Who’s the Better Manager?

Starmer and Corbyn — Seeming Relevant Versus Being Relevant

Corbyn and others
Corbyn and others
Image rights: Jeremy Corbyn, CC0, via Wikimedia Commons

Someone pointed out that the biggest lasting legacy of the Corbyn-McDonnell project, from when it ran the Labour Party, could well be its influence on Rishi Sunak and the Conservative government’s economic policy response to COVID-19.

The ex-leader and ex-shadow chancellor called for massive state intervention in the economy and substantial assistance to industry and workers. The government would borrow about £400 billion in 2020 to make it happen. For comparison, the extra spending commitments in Labour’s 2019 general election manifesto totalled £80 billion.

Call it the Overton Window in action if you like, but Corbyn and McDonnell weren’t trying to seem relevant, they were just being relevant. They laid out an alternative course of action to that of the government, and the government was forced to respond. In defiance of Corbyn and McDonnell’s critics, it seems they may well have; ‘Won the argument.’

With Keir Starmer and the centrist takeover of the Labour Party, we see what the desperate need of seeming relevant, rather than of actually being relevant, looks like in the form of ‘managerial politics’.

“What difference as an MP have you actually made to people’s lives?” It’s a good question to ask any MP, and it can be a hard one to answer — especially if you’re an opposition MP.

In American politics, separation of powers means the votes and actions of an individual senator or congressperson, can at times, be pivotal or at least of some significance. But in British politics, the legislature and executive are combined, so if a government has a big enough majority in the House of Commons, all that matters is what the Prime Minister thinks and wants.

Of course, it’s not quite that simple. Prime Ministers have to keep an eye on their own cabinet members and MPs but they rarely have to worry about the opposition, except in terms of the next general election and that can be years away.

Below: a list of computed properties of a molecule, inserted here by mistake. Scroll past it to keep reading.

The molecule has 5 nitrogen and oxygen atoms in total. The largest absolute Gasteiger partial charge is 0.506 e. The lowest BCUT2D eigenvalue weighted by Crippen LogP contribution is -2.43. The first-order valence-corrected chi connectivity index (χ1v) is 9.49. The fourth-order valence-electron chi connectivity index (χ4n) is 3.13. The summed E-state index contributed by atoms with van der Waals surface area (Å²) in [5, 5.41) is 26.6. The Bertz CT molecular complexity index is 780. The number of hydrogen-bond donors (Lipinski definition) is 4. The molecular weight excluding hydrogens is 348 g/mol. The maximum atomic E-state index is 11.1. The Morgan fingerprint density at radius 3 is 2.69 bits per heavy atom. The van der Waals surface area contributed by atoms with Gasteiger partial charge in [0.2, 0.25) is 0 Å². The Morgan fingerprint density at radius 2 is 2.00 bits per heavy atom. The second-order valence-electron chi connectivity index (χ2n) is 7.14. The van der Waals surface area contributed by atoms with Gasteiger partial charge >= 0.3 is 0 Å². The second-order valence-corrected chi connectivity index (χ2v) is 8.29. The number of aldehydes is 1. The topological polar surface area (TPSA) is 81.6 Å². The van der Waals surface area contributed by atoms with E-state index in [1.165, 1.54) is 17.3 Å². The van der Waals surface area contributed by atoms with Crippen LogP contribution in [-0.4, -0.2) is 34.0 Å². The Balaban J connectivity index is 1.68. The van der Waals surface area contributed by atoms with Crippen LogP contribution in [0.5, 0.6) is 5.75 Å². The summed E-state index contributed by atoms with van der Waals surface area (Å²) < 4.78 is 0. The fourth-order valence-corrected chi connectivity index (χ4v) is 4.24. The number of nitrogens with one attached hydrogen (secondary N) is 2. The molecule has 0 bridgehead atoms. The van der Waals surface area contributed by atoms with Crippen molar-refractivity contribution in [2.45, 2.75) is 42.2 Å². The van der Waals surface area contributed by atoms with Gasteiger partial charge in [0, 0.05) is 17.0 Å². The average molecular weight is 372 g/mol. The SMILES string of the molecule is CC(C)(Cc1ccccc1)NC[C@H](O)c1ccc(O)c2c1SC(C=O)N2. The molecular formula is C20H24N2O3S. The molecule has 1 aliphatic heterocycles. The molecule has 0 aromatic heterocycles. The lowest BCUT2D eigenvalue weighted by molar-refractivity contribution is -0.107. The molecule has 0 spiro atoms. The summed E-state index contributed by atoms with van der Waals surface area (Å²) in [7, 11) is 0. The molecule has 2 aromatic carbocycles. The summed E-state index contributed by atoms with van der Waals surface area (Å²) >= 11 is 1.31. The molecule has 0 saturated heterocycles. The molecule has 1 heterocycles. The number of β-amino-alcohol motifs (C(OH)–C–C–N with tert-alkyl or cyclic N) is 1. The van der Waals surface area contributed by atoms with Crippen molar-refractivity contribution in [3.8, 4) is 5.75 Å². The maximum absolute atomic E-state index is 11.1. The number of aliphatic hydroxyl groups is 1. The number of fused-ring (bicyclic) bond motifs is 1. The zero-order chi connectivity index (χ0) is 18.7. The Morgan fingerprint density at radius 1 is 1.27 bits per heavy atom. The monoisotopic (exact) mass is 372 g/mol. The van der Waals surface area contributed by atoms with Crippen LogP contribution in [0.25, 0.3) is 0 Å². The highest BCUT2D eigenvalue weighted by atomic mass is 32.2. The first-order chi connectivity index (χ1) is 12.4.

In the United States, a relatively unknown congressperson of either party can add an amendment to actual legislation and ‘make a difference’, but in British politics, it can be difficult for a government MP to influence legislation or actual policy, and it’s virtually impossible for an opposition MP.

Even the leader of the opposition can be impotent in actually affecting change. They can ask questions in parliament and table debates, but they can’t beat the maths of a government majority.

They can apply pressure of course and here we see the starkly different approaches of Corbyn and Starmer. Corbyn advocated a different approach to what government policy should be.

Starmer on the other hand, doesn’t fundamentally challenge the government’s approach. He’s merely trying to show he would be a better manager than the current one.

Rather than proposing actions based on an alternative set of ideas (an ideology you could call it) of how society can be best organised, with ‘managerial politics’, you see a competition to be the best, most competent manager. Of course, this competition to be the best manager is just as much an ideology as any other, it’s just presented as non-ideological — as beyond ideology itself.

All this results in the opposition now trying to pre-empt government decisions, by a couple of weeks if possible but sometimes by just a day or even hours.

When you have a government like this one, where often inevitable decisions are put off to the very last second of the very last minute, it can make an opposition look prescient, even competent, but it just looks like that.

The Liberal Democrats sometimes send out an email or press release pointing out that a recent policy decision of the government was in fact based on something from a working paper the Lib Dems had mentioned in an obscure policy paper from 25 years ago. There’s no link between the two because one didn’t cause the other.

The vague statements of Keir Starmer or Labour shadow cabinet members aren’t influencing government decisions, they are merely forecasting them. If it were by months or years, that would be one thing, but sometimes it’s by less than a day. Keir Starmer’s Labour Party has taken the role of a news organisation rather than that of an alternative government.

None of this has any effect apart from dulling any criticism (if there is any at all) of the governments’ actual decisions.

Boris Johnson and the government aren’t seriously worried about a Keir Starmer or Labour Party who aren’t challenging their fundamental approach to the COVID-19 crisis or to anything else.

No one in a few years is going to remember Labour pre-empting the government by a week or two on a decision. People are barely paying attention now.

And if the very worst thing happens, from the Conservative’s point of view, and they do lose the next election. So what? They will be replaced by a Labour leadership that has signed up to essentially the same idea of how society should be run. This ‘B team’ is an alternative government that merely keeps the Tories’ seat warm until they get back into power and be trusted to not rock the boat too much until then.

Psychology, politics, history, and moments of realisation and despair. There are attempts at humour.

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